MANAGEMENT FOR CREATIVES WHO MANAGE CREATIVES
Getting the best out of creative staff is a live topic for management writers and thinkers. Google about for a bit, and you’ll find plenty of people offering advice on how to get the most out of those brilliant but pesky creative staff.
Here’s Harvard Business Review, as a starting point talking about the seven rules for managing creatives. (Keep Googling from there and you’ll find plenty of people who disagree with those rules. Or even the idea that you can apply rules to creativity.)
However, most of this advice seems to be directed towards people who are not creatives, managing those who are. Which itself demonstrates a kind of inbuilt bias, assuming that it’s the ‘non-creatives’ among us who rise to management roles.
In my experience, it’s more common to be advising CEOs and managers who are themselves creatives, or who were once in purely creative roles. Often this is because businesses have evolved around one key creative (usually the business owner) and their role has changed over time to become more management that creative. Since that time, they’ve employed people to take on the creative work of the business.
This interaction of ‘creative managing creatives’ brings about tensions of its own. So here, I offer my five not-rules-but-observations of the problems experienced by creatives managing creatives.
- They are often disappointed in the level of creative skills demonstrated by their staff. This is a dissatisfaction, sometimes quite undefined, that the staff member’s creative work should be better. It’s a tricky one because the manager is often comparing their staff’s work to the creative approach they would have taken themselves. Subjectivity is impossible.
Combat this by focussing on whether the client is happy with the work, not whether you are. The client’s reaction, not yours, is the one to address.
- They feel frustration that their staff don’t understand the financial realities of running a business. Particularly when their creative staff want to keep working on jobs long after profitability has run out. You can keep on their backs about job monitoring, but this might stymie the creativity needed to undertake the work.
To tackle this, ensure that they are involved in the quoting stage of the job so that they have input into the time taken to complete the job. And check out this blog here about scope creep.
- They face difficulties in communications about the briefs. “But I told them,” a creative manager might say, “that the client wanted this specific thing/needed it by then/wanted it with mag wheels…” and so on. It’s not uncommon to hear of work veering off the brief when it has passed from manager to the creative team.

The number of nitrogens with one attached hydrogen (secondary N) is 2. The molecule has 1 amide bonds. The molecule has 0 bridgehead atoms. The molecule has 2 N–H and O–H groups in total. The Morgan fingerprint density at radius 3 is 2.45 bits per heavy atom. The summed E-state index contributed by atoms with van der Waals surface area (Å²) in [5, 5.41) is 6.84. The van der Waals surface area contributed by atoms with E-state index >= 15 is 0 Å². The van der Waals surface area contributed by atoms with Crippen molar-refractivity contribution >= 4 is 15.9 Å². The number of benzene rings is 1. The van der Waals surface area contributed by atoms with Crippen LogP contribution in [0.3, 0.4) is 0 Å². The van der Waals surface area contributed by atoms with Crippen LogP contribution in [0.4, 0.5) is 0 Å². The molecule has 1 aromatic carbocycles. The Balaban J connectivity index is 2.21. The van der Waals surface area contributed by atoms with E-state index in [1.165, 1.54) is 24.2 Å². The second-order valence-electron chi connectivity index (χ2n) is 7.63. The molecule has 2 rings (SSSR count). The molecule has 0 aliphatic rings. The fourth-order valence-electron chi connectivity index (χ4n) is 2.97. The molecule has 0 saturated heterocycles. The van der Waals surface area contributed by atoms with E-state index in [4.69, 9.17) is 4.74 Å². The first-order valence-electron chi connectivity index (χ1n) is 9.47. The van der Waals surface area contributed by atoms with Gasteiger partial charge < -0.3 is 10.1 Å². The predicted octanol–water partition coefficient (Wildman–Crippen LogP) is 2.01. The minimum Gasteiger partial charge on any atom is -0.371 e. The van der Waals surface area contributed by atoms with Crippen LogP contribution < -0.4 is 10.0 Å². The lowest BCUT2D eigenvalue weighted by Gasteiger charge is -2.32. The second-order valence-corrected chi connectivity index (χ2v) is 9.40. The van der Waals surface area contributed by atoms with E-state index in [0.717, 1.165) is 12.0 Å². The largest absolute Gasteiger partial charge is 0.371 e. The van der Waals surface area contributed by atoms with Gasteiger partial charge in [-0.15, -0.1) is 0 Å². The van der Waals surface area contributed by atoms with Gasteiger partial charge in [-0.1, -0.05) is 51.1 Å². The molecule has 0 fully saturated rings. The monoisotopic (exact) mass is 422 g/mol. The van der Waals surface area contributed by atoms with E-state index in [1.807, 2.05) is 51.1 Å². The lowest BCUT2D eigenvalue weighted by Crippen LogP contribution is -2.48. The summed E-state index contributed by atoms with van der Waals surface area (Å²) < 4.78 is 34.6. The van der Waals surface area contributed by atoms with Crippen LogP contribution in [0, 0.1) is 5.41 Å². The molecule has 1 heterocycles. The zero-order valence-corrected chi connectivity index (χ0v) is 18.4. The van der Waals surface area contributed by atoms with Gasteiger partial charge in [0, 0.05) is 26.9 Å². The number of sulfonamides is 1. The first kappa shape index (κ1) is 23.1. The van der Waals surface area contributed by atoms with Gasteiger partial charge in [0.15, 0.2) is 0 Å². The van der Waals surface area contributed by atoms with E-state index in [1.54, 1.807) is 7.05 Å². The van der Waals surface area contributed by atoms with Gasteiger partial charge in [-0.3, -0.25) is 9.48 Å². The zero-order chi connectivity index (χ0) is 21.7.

Don’t forget that communication is a two way street. Don’t assume that the problem is that the staff haven’t heard you correctly; it might be the way you’re telling the story.
Experiment with different ways of discussing the brief. Work with your creative staff to find the mode that works best: a kick-off meeting? A project management tool like Trello? A formalised job sheet? Keep trying until you get to the method that works best. And check regularly that everyone has a shared understanding of the job at hand.
- They feel that they can’t put the creatives in front of the clients. Because once they do, things go to pot. It might be that the creative staff member is great on the tools, but can’t form a good relation with the client. Or the opposite, that the creative will pander to the client and lose track of the job.
My tip here is don’t expect everyone to be great at everything. Instead, play to their individual strengths and seek to establish a team of people, which includes people with good client liaison skills. Having people with contrasting skill sets gives you the maximum flexibility in deploying those people.
- Their staff only want to work on the ‘interesting’ jobs. And turn their noses up at the boring jobs. Even if those are the jobs which are paying the bills that month.
In this case, talk to your staff about the full range of work which comes through your business. Explain why you take on the boring jobs (timing, cash flow, etc.) and what role they have the business. And encourage them to bring in work their feel is more stimulating. If this spurs them into doing some more business development, that’s great.
Does this sound familiar? You might benefit from an initial conversation with Generate to assess your particular situation and challenges. Drop us a line, and we’ll talk about ways to start getting the best out of both you and your staff.